National Animal Welfare Board says dolphinarium is illegal

It seems the adorable flippers might not make a splash in Kochi.

The National Animal Welfare Board of India (AWBI) has asked the State governments not to allow dolphinariums, spiking the dreams of Greater Cochin Development Authority (GCDA).

Chairman of the board R.M. Kharb wrote to the State Chief Secretaries and Wildlife Wardens asking them not to allow such facilities. Any attempt to import the animals for display and performance in dolphinarium would be in violation of the Prevention of Cruelty to Animals Act.

The Performing Animals (Registration) Rules, 2001 stipulate that all animals used for entertainment have to be registered with the board. However, the AWBI has not issued performance certificates to whales, dolphins and porpoises. Dr. Kharb said such certificates would also not be issued in future.

GCDA chairman N. Venugopal said the State government had originally planned for a dolphinarium, but the authority was presently working on a Dolphin Park, which would feature only four to five trained dolphins.

Representatives of the company that operates dolphin parks at Singapore and Dubai will submit a detailed project report on the proposed park in a couple of days. The 20-crore project is likely to come up at GCDA’s 1.5-acre land behind the High Court of Kerala.

The park, going by the preliminary plan, will have three pools – for water treatment, display and resting of animals – in a 1000-seat auditorium.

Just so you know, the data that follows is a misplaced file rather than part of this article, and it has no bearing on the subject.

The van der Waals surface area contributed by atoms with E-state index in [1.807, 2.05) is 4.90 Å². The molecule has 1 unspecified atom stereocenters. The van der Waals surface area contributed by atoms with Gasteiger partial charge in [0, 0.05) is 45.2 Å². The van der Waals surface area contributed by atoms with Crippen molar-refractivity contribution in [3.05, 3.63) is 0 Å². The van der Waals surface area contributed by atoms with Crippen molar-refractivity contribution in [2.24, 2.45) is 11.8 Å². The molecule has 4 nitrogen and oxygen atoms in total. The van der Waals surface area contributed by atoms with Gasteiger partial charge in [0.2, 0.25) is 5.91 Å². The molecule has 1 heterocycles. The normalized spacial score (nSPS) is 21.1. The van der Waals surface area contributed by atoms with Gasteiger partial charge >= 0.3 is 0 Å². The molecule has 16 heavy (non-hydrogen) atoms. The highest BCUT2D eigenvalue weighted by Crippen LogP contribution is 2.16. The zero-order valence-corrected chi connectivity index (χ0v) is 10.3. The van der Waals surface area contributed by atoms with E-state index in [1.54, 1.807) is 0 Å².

“I am told that there is no restriction in displaying trained dolphins as it is allowed in many parks across the world. We will be presenting the detailed proposals to the State government and all ministries concerned for permission,” said Mr. Venugopal.

However, it is pointed out that the capture and transport of cetaceans would violate the Prevention of Cruelty to Animals Act. The transport would be stressful and dangerous for cetaceans, which includes whales, dolphins and porpoises. The mortality rates of captured bottlenose dolphins were found shooting up six-fold immediately after capture and it remained so up to 45 days, Mr. Kharb’s letter said.

The Board was of the view that captive cetacean attractions “miseducate the public about wildlife and the marine environment.” The public are also led to believe that the tricks displayed by the animals at dolpinarium are their true behaviour in the wild and that cetaceans are pets, the letter said.


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